One More Reason Not to Do Mass Prison Releases in Response to Covid-19

This article in USA Today reports that mass testing in a North Carolina prison revealed far more prisoners infected with the Covid-19 virus than was previously believed. This result provides an additional reason not to release large numbers of prisoners, although that implication evidently did not occur to USA Today.

Neuse State Prison in Goldsboro, North Carolina had an outbreak, and 39 prisoners tested positive. There are 700 total in the facility, and the prison officials decided to test them all.

The story says, “Within a week, infections had surged to 444.” Nonsense. Infections didn’t increase that quickly. The number of known cases of infection increased that quickly because knowledge increased. But the article does get one thing right:

Perhaps even more revealing: More than 90% of the newly diagnosed inmates displayed no symptoms, meaning that the deadly virus could have remained hidden had the state followed federal guidelines that largely reserve testing for people displaying common symptoms, such as fever and respiratory distress.

Now suppose that North Carolina had reacted to the outbreak by releasing untested prisoners. Nearly 58% of the prisoners in this facility were infected with the virus, did not have symptoms, and did not qualify for testing under the usual guidelines.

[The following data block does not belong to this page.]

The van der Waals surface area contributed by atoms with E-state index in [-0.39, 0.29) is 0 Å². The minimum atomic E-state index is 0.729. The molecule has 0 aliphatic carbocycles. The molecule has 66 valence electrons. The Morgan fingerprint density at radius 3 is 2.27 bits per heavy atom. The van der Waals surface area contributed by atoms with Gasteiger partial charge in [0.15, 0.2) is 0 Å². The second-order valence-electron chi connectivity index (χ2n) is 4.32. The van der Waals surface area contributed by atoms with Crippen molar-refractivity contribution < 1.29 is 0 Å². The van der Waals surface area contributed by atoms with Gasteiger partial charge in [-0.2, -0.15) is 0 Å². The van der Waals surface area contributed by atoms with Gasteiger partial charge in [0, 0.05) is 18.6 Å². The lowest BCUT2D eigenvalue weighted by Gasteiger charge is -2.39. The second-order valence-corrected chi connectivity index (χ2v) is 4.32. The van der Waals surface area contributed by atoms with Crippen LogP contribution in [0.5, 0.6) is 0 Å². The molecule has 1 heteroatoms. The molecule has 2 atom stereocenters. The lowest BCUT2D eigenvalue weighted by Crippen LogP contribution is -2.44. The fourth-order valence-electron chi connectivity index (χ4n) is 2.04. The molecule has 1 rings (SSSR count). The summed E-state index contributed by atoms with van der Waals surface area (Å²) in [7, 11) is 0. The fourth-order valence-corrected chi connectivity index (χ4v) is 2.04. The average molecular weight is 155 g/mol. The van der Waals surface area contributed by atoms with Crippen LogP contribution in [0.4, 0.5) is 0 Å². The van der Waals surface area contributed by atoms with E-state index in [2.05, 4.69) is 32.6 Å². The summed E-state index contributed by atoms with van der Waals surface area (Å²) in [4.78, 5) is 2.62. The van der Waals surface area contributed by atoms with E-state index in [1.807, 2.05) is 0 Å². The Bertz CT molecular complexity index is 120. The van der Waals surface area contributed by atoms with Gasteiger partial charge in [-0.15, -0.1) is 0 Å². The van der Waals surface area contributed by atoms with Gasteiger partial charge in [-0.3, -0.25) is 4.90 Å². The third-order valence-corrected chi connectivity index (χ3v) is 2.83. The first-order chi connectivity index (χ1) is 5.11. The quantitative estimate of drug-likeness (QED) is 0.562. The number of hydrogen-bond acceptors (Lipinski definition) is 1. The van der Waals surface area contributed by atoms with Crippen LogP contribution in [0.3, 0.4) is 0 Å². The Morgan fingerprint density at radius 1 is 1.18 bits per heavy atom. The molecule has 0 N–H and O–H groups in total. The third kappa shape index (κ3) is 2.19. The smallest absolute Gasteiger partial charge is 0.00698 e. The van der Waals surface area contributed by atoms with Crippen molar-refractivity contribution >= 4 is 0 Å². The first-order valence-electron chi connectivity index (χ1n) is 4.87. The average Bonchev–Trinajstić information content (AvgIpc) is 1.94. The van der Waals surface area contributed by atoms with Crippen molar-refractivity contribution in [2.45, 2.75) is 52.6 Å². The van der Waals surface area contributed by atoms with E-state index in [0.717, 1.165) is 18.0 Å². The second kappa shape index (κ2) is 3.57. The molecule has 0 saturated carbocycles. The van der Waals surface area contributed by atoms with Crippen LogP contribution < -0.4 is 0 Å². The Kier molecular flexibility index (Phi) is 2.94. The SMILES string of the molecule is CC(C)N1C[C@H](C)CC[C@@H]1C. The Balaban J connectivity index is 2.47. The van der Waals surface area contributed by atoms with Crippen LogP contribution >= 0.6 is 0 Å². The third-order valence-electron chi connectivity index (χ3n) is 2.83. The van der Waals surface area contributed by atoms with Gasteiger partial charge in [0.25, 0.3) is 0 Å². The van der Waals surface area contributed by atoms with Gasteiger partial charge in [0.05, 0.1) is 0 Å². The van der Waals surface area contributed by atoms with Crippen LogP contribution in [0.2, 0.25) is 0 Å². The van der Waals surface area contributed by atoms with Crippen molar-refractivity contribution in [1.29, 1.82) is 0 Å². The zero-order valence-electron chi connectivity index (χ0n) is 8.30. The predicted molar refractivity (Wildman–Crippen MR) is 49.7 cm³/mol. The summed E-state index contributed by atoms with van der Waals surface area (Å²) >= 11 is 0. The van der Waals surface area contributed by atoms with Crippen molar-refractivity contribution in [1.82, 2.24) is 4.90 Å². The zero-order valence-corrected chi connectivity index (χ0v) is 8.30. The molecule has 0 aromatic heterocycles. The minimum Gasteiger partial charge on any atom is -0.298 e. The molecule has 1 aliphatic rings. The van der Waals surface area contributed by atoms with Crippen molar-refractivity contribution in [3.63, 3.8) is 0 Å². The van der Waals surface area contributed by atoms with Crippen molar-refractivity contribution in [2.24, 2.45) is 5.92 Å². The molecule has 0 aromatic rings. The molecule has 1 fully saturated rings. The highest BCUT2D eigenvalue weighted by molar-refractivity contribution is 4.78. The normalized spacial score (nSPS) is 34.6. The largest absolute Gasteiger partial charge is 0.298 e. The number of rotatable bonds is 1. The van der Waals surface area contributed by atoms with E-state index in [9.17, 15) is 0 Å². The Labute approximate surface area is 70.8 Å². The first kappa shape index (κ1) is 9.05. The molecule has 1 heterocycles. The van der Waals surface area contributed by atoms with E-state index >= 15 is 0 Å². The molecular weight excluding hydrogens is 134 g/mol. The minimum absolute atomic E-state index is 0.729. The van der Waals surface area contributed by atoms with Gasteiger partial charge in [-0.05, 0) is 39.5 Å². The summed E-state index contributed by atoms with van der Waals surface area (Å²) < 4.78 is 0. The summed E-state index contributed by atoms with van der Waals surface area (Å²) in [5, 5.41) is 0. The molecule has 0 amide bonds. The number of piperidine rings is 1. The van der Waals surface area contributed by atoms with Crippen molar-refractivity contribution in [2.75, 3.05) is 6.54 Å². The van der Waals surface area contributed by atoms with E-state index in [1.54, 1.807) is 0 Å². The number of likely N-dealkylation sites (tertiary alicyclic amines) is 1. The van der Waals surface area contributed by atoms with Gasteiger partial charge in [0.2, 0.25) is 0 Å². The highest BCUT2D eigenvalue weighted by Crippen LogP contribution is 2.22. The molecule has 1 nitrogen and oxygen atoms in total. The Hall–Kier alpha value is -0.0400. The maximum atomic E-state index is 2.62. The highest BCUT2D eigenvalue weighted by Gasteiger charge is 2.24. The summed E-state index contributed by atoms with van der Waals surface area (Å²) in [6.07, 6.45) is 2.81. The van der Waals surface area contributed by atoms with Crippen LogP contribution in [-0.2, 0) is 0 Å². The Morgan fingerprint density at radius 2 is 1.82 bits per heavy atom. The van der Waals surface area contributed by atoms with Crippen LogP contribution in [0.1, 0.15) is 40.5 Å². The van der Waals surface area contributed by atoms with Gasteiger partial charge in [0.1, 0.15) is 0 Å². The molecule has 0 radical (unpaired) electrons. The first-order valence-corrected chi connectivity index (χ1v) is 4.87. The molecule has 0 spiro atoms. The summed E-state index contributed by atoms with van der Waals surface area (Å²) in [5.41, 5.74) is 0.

Had they been released, they would have posed a dual threat to the public. First, a large portion of released prisoners commit new crimes. Second, people who have the virus but no symptoms are carriers, spreading the epidemic and endangering the lives of more vulnerable people. They are in little danger, probably none, from exposure to others who also have the virus.

The article reports similar results from a prison in Ohio: 39% tested positive for the virus yet displayed no symptoms.

To the extent that early releases are necessary, as I have noted before, they should be limited to inmates convicted of relatively minor offenses who have only a short time left anyway. That is not many. Most state prison inmates in this country are in for violent crimes, a long string of crimes, or both. Few are sentenced to enough time to amount to a just sentence for the crimes they committed in the first place. No one should get off even easier for rape, mayhem, or robbery because of this virus.

These results suggest one more criterion. Anyone being considered for release due to Covid-19 should be tested for the virus. If he is already positive, there is no reason to release him early and ample reason not to.

Thanks to Hans Bader for the tip.